“When we’re in debt, living in misery and impoverished, we don’t necessarily think of the Constitution,” Ms. López said. “But in the end, we need to make changes.”

    That evening, Ms. López and her family gathered around the kitchen table at their home in Lo Espejo, a working-class municipality far from the city center, and discussed the protest movement. 
    Seeing the military once again patrolling the streets had brought painful memories, long repressed, to the surface.
    Ms. López’s grandfather revealed to her, for the first time, that he had been arrested during the military regime, and his sister killed by the government, because they had hidden a leftist politician and his family, then helped them escape to safety abroad.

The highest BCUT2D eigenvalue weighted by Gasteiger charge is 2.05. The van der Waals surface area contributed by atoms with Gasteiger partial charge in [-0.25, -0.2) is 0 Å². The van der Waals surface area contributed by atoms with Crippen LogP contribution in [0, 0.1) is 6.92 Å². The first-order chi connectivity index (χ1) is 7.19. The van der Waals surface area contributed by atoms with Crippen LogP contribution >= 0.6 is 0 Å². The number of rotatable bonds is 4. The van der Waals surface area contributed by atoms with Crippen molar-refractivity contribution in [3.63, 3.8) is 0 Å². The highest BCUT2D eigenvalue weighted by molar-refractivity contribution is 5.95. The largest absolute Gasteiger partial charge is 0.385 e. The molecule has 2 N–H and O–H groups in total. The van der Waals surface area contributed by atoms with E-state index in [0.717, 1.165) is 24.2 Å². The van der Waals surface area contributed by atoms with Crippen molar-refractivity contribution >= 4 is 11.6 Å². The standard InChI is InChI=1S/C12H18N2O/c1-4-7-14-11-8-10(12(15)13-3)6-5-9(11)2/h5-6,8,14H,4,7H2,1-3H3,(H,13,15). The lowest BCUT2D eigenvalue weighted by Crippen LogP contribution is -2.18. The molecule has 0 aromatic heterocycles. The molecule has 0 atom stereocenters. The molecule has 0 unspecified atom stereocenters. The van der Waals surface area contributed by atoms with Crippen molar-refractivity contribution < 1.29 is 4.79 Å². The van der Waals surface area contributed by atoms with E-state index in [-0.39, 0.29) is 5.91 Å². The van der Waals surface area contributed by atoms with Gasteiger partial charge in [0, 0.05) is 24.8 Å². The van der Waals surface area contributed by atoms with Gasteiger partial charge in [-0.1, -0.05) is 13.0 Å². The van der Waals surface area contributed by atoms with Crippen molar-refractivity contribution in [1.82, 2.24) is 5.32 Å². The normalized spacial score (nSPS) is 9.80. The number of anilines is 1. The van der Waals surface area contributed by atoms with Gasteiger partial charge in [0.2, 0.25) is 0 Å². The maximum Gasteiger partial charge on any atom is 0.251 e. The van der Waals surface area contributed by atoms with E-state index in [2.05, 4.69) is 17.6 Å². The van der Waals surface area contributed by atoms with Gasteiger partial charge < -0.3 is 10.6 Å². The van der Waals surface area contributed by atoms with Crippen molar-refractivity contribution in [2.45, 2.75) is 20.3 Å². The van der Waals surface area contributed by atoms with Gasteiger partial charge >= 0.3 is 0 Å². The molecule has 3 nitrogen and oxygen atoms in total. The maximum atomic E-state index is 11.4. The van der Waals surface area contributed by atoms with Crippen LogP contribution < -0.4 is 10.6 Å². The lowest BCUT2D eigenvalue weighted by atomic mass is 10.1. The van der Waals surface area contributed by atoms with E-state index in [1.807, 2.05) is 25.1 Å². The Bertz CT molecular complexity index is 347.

Her father described how dictatorship had divided Lo Espejo in his youth. One neighbor, who still lived nearby, was interrogated and tortured by a man they had both grown up with. Another had a sister who worked for DINA, the feared secret police.

    In part because of those experiences, they have been cautious about joining the protests, even if they support the goals.
    “Javiera’s generation, they grew up without fear of the dictatorship,” said Ms. López’s mother, Pamela Inés Layana Guendelman. “She’s fearless.”
    “I’m not afraid,” Ms. López said.
    “But it enrages me” she said, as tears welled in her eyes. “Every time I go to a protest in Plaza Italia, or a protest in La Alameda, I have to come back here, to Lo Espejo, and see the same crap, the same misery, that has been there for many governments. And nothing has changed at all.”
    In many ways, Ms. López personifies the contradictions of Chile’s political crisis.